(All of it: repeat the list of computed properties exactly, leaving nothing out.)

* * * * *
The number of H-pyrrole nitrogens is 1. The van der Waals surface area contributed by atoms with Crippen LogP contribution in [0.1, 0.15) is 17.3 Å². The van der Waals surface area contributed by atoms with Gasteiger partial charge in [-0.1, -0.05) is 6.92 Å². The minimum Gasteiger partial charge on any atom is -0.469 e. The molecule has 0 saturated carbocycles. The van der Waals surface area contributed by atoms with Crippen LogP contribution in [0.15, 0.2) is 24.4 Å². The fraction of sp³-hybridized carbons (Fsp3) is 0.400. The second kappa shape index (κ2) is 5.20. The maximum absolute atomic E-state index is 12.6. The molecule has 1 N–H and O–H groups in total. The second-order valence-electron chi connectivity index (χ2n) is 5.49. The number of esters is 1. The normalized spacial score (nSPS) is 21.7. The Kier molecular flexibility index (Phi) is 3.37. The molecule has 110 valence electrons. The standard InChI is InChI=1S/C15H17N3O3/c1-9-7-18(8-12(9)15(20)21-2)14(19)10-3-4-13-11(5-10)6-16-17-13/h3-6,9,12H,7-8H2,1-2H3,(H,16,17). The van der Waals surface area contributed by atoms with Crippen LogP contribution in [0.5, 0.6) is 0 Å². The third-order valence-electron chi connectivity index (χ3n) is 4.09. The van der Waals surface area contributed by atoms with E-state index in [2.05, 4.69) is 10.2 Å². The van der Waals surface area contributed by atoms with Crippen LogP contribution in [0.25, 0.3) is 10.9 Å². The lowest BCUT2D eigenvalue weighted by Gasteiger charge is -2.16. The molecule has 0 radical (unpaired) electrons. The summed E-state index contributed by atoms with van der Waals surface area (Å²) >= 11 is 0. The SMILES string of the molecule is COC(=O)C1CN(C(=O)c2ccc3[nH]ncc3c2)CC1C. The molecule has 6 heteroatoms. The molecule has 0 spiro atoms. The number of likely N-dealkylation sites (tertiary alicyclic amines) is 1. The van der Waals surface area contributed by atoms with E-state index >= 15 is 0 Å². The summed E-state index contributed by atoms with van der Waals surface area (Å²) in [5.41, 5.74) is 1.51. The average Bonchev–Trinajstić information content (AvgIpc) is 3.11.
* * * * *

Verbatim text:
The number of H-pyrrole nitrogens is 1. The van der Waals surface area contributed by atoms with Crippen LogP contribution in [0.1, 0.15) is 17.3 Å². The van der Waals surface area contributed by atoms with Gasteiger partial charge in [-0.1, -0.05) is 6.92 Å². The minimum Gasteiger partial charge on any atom is -0.469 e. The molecule has 0 saturated carbocycles. The van der Waals surface area contributed by atoms with Crippen LogP contribution in [0.15, 0.2) is 24.4 Å². The fraction of sp³-hybridized carbons (Fsp3) is 0.400. The second kappa shape index (κ2) is 5.20. The maximum absolute atomic E-state index is 12.6. The molecule has 1 N–H and O–H groups in total. The second-order valence-electron chi connectivity index (χ2n) is 5.49. The number of esters is 1. The normalized spacial score (nSPS) is 21.7. The Kier molecular flexibility index (Phi) is 3.37. The molecule has 110 valence electrons. The standard InChI is InChI=1S/C15H17N3O3/c1-9-7-18(8-12(9)15(20)21-2)14(19)10-3-4-13-11(5-10)6-16-17-13/h3-6,9,12H,7-8H2,1-2H3,(H,16,17). The van der Waals surface area contributed by atoms with Crippen LogP contribution in [0.5, 0.6) is 0 Å². The third-order valence-electron chi connectivity index (χ3n) is 4.09. The van der Waals surface area contributed by atoms with E-state index in [2.05, 4.69) is 10.2 Å². The van der Waals surface area contributed by atoms with Crippen LogP contribution in [0.25, 0.3) is 10.9 Å². The lowest BCUT2D eigenvalue weighted by Gasteiger charge is -2.16. The molecule has 0 radical (unpaired) electrons. The summed E-state index contributed by atoms with van der Waals surface area (Å²) >= 11 is 0. The SMILES string of the molecule is COC(=O)C1CN(C(=O)c2ccc3[nH]ncc3c2)CC1C. The molecule has 6 heteroatoms. The molecule has 0 spiro atoms. The number of likely N-dealkylation sites (tertiary alicyclic amines) is 1. The van der Waals surface area contributed by atoms with E-state index >= 15 is 0 Å². The summed E-state index contributed by atoms with van der Waals surface area (Å²) in [5.41, 5.74) is 1.51. The average Bonchev–Trinajstić information content (AvgIpc) is 3.11.